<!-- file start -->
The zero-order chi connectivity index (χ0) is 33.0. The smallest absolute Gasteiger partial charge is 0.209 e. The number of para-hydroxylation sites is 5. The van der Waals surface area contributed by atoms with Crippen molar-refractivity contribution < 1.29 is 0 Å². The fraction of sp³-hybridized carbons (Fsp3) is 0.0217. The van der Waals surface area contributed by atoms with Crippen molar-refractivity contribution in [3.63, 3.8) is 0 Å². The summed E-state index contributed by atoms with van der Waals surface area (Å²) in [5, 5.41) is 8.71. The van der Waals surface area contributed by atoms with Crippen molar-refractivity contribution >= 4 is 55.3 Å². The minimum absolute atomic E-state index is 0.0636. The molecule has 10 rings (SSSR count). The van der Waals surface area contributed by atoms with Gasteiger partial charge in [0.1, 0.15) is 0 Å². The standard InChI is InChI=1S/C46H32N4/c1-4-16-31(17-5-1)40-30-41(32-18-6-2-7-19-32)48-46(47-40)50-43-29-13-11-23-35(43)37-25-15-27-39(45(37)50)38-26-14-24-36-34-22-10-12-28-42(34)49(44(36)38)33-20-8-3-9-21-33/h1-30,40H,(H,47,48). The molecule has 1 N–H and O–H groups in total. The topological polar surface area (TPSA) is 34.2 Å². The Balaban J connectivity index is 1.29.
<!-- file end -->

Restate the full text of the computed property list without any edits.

The zero-order chi connectivity index (χ0) is 33.0. The smallest absolute Gasteiger partial charge is 0.209 e. The number of para-hydroxylation sites is 5. The van der Waals surface area contributed by atoms with Crippen molar-refractivity contribution < 1.29 is 0 Å². The fraction of sp³-hybridized carbons (Fsp3) is 0.0217. The van der Waals surface area contributed by atoms with Crippen molar-refractivity contribution in [3.63, 3.8) is 0 Å². The summed E-state index contributed by atoms with van der Waals surface area (Å²) in [5, 5.41) is 8.71. The van der Waals surface area contributed by atoms with Crippen molar-refractivity contribution >= 4 is 55.3 Å². The minimum absolute atomic E-state index is 0.0636. The molecule has 10 rings (SSSR count). The van der Waals surface area contributed by atoms with Gasteiger partial charge in [0.1, 0.15) is 0 Å². The standard InChI is InChI=1S/C46H32N4/c1-4-16-31(17-5-1)40-30-41(32-18-6-2-7-19-32)48-46(47-40)50-43-29-13-11-23-35(43)37-25-15-27-39(45(37)50)38-26-14-24-36-34-22-10-12-28-42(34)49(44(36)38)33-20-8-3-9-21-33/h1-30,40H,(H,47,48). The molecule has 1 N–H and O–H groups in total. The topological polar surface area (TPSA) is 34.2 Å². The Balaban J connectivity index is 1.29.